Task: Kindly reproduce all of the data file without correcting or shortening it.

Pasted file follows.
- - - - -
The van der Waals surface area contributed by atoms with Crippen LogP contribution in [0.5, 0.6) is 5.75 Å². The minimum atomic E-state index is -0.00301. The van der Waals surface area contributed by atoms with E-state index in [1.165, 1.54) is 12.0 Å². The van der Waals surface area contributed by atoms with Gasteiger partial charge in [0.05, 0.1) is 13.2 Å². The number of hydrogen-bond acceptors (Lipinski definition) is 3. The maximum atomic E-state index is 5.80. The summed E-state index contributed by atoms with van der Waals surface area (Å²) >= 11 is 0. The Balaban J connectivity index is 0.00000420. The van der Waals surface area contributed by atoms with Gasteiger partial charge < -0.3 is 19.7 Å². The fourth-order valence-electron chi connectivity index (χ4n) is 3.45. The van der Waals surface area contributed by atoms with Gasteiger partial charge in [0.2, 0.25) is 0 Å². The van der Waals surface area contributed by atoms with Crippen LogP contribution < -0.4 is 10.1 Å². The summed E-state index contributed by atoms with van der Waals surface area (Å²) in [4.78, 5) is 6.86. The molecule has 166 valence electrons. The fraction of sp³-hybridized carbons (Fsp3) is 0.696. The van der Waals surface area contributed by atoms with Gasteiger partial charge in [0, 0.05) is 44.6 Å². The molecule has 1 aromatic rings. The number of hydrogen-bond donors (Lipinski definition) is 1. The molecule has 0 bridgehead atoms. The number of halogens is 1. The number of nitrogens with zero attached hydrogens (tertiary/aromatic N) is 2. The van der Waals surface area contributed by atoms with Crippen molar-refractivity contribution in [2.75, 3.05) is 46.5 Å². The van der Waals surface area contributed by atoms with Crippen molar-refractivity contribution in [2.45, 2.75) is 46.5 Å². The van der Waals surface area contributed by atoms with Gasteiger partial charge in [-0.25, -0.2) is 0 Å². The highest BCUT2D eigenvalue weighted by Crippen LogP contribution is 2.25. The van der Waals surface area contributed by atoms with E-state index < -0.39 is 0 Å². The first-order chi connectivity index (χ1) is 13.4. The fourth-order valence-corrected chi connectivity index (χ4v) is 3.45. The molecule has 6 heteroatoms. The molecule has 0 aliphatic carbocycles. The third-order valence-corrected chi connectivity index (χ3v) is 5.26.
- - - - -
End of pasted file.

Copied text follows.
The van der Waals surface area contributed by atoms with Crippen LogP contribution in [0.5, 0.6) is 5.75 Å². The minimum atomic E-state index is -0.00301. The van der Waals surface area contributed by atoms with E-state index in [1.165, 1.54) is 12.0 Å². The van der Waals surface area contributed by atoms with Gasteiger partial charge in [0.05, 0.1) is 13.2 Å². The number of hydrogen-bond acceptors (Lipinski definition) is 3. The maximum atomic E-state index is 5.80. The summed E-state index contributed by atoms with van der Waals surface area (Å²) >= 11 is 0. The Balaban J connectivity index is 0.00000420. The van der Waals surface area contributed by atoms with Gasteiger partial charge < -0.3 is 19.7 Å². The fourth-order valence-electron chi connectivity index (χ4n) is 3.45. The van der Waals surface area contributed by atoms with Gasteiger partial charge in [0.2, 0.25) is 0 Å². The van der Waals surface area contributed by atoms with Crippen LogP contribution < -0.4 is 10.1 Å². The summed E-state index contributed by atoms with van der Waals surface area (Å²) in [4.78, 5) is 6.86. The molecule has 166 valence electrons. The fraction of sp³-hybridized carbons (Fsp3) is 0.696. The van der Waals surface area contributed by atoms with Gasteiger partial charge in [0, 0.05) is 44.6 Å². The molecule has 1 aromatic rings. The number of hydrogen-bond donors (Lipinski definition) is 1. The molecule has 0 bridgehead atoms. The number of halogens is 1. The number of nitrogens with zero attached hydrogens (tertiary/aromatic N) is 2. The van der Waals surface area contributed by atoms with Crippen molar-refractivity contribution in [2.75, 3.05) is 46.5 Å². The van der Waals surface area contributed by atoms with Crippen molar-refractivity contribution in [2.45, 2.75) is 46.5 Å². The van der Waals surface area contributed by atoms with Gasteiger partial charge in [-0.25, -0.2) is 0 Å². The highest BCUT2D eigenvalue weighted by Crippen LogP contribution is 2.25. The van der Waals surface area contributed by atoms with E-state index < -0.39 is 0 Å². The first-order chi connectivity index (χ1) is 13.4. The fourth-order valence-corrected chi connectivity index (χ4v) is 3.45. The molecule has 6 heteroatoms. The molecule has 0 aliphatic carbocycles. The third-order valence-corrected chi connectivity index (χ3v) is 5.26.